96/3/1

Very likely

48 h-Post

101.9±4.0

95.6±6.1

0.04

1.22 (0.29 to 2.13)

96/3/1

Very likely

Data are mean±SD, n=9

Values are expressed as percentage of initial (Pre) measures

BP: bench press; SQ: squat; CMJ: countermovement jump; V1-load: velocity attained against the load that elicits a 1 m·s−1 in the pre-exercise, post warm-up, condition. See text for details

P-value indicates the magnitude of the significance between the 2 resistance exercise protocols, 3×4(8) vs. 3×8(8), at the corresponding time point


#

Biochemical response

[Table 3] shows the biochemical markers analyzed. Significant REP x time interactions (P<0.05) were observed for CK, PRL and testosterone. At Post, 3×8(8) resulted in significantly greater PRL and IGF-1 concentrations than 3×4(8). At 48 h-Post, 3×4(8) resulted in significantly greater testosterone and cortisol levels than 3×8(8).

Table 3 Blood concentration of the biochemical markers analyzed.

Cortisol (nmol·L−1)

CK (UI·L−1)

GH (µg·L−1)

3×4(8)

3×8(8)

P-value

3×4(8)

3×8(8)

P-value

3×4(8)

3×8(8)

P-value

Pre

309.0±55.2

284.2±99.3

0.32

156.8±86.5

139.6±84.2

0.53

2.2±4.7

1.0±1.5

0.39

Post

240.0±44.1*

295.2±113.1

0.15

226.9±117.5

260.0±134.0** 

0.14

1.6±2.0

5.5±8.0

0.12

48 h-Post

223.5±41.4*

168.3±34.8** #

0.01

348.0±177.6*

398.9±164.4***

0.06

2.4±2.0

3.1±3.4

0.39

IGF-1 (µg·L−1)

PRL (µg·L−1)

Testosterone (nmol·L−1)

3×4(8)

3×8(8)

P -value

3×4(8)

3×8(8)

P -value

3×4(8)

3×8(8)

P -value

Pre

284.7±73.5

299.4±73.6

0.45

12.7±5.1

10.1±2.8

0.06

22.2±4.2

21.8±5.2

0.82

Post

301.8±78.2

352.6±94.8

0.008

12.4±3.6

20.5±10.9*

0.03

25.3±8.7

22.5±9.0

0.07

48 h-Post

280.8±69.8

304.1±32.8

0.13

10.6±2.4

11.4±2.7

0.43

24.3±4.9

17.0±6.6

0.002

Data are mean±SD, n=9

P-value indicates the magnitude of the significance between the 2 resistance exercise protocols, 3×4(8) vs. 3×8(8), at the corresponding time point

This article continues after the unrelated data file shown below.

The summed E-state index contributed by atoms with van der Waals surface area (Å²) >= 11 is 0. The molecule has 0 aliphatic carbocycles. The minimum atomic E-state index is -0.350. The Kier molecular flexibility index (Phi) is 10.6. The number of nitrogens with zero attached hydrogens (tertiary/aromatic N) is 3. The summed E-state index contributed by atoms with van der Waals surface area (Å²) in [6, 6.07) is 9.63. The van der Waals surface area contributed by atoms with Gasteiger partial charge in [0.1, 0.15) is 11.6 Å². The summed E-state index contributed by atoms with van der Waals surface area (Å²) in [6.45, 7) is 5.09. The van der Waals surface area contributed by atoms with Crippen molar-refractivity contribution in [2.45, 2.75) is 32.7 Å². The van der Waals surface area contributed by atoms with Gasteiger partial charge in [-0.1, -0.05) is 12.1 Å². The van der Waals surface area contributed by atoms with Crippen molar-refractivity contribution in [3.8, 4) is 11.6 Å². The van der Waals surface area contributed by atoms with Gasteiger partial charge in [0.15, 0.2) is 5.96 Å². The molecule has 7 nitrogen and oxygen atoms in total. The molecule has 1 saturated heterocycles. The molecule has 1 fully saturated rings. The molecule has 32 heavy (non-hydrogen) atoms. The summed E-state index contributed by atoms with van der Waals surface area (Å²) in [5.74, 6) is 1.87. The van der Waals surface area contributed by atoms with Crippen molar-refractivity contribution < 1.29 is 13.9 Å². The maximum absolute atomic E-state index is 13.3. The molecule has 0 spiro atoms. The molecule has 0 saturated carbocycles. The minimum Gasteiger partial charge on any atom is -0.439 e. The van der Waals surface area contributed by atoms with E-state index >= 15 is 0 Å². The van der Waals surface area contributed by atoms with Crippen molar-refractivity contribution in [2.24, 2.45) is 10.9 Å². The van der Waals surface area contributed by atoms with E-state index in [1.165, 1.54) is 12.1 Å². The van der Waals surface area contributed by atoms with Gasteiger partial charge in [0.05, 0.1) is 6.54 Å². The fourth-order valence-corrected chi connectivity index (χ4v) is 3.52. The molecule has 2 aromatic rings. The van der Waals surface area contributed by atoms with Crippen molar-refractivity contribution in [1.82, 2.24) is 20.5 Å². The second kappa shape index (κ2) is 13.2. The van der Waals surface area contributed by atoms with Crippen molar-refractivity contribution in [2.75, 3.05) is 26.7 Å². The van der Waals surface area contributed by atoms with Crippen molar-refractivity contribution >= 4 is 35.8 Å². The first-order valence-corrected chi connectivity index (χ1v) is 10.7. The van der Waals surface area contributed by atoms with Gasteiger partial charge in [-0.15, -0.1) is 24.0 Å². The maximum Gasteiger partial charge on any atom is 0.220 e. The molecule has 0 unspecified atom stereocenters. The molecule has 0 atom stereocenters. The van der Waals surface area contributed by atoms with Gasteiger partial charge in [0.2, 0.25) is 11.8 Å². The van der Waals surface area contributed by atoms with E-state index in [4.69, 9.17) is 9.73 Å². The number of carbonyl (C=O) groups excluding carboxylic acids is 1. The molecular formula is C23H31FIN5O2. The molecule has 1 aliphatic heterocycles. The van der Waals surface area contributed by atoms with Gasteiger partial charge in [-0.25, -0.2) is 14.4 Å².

Statistically significant differences with Pre at the corresponding time point: *P<0.05, ** P<0.01, ***P<0.001

Statistically significant differences with Post at the corresponding time point: # P<0.05

CK: creatine kinase; GH: growth hormone; IGF-1: insulin-like growth factor-1; PRL: prolactin


#

Analysis of the R-R interval time series

Due to missing data in one participant’s HR recordings, the final sample size for the HRV and HRC analyses was 8 subjects. Significant REP x time interactions (P<0.05) were observed for LnrMSSD and SampEn. 3×8(8) resulted in significantly lower LnrMSSD, SampEn and CI1–5 values than 3×4(8) during (2a) and immediately post-exercise (2b, [Fig. 2]). Furthermore, 3×8(8) resulted in significantly lower LnrMSSD and SampEn values than 3×4(8) in the recovery phase (2b and 2c temporal segments) following the REP session ([Fig. 2a, b]).

Zoom Image
Fig. 2 Time course of the 3 autonomic cardiovascular variables analyzed. a Natural logarithm of the root mean square of differences in R-R intervals (LnrMSSD); b Sample Entropy (SampEn); c Complexity Index (CI1–5). 13 temporal segments (1, 2a, 2b, 2c, 3a, 3b, 3c, 4, 5a, 5b, 5c, 6, 7) covering from 24 h pre- to 48 h post-exercise were established (see Methods for details). Vertical shaded areas indicate the segments corresponding to exercise. Statistically significant differences between 3×4(8) and 3×8(8) at the corresponding temporal segment: † P<0.05, †† P<0.01, ††† P<0.001.

#

Relationship between variables

When data from the 2 REP were pooled, significant relationships were observed between mean percent velocity loss in SQ and relative loss of CMJ height at Post (r=0.78), 6 h-Post (r=0.76), 24 h-Post (r=0.67) and 48 h-Post (r=0.61). Mean velocity loss also showed significant correlations with the relative change in several hormonal and enzyme concentrations at Post (cortisol: r=0.55, PRL: r=0.48, and CK: r=0.51), and at 48 h-Post (testosterone: r=− 0.70 and CK: r=0.52). Relative loss of CMJ height at 6 h-Post significantly correlated with the changes during the REP (2a temporal segment) in LnrMSSD (r=−0.55), SampEn (r=−0.59) and with the changes in CI1–5 at 2a (r=−0.63), 2b (r=−0.60) and 2c temporal segments (r=−0.49).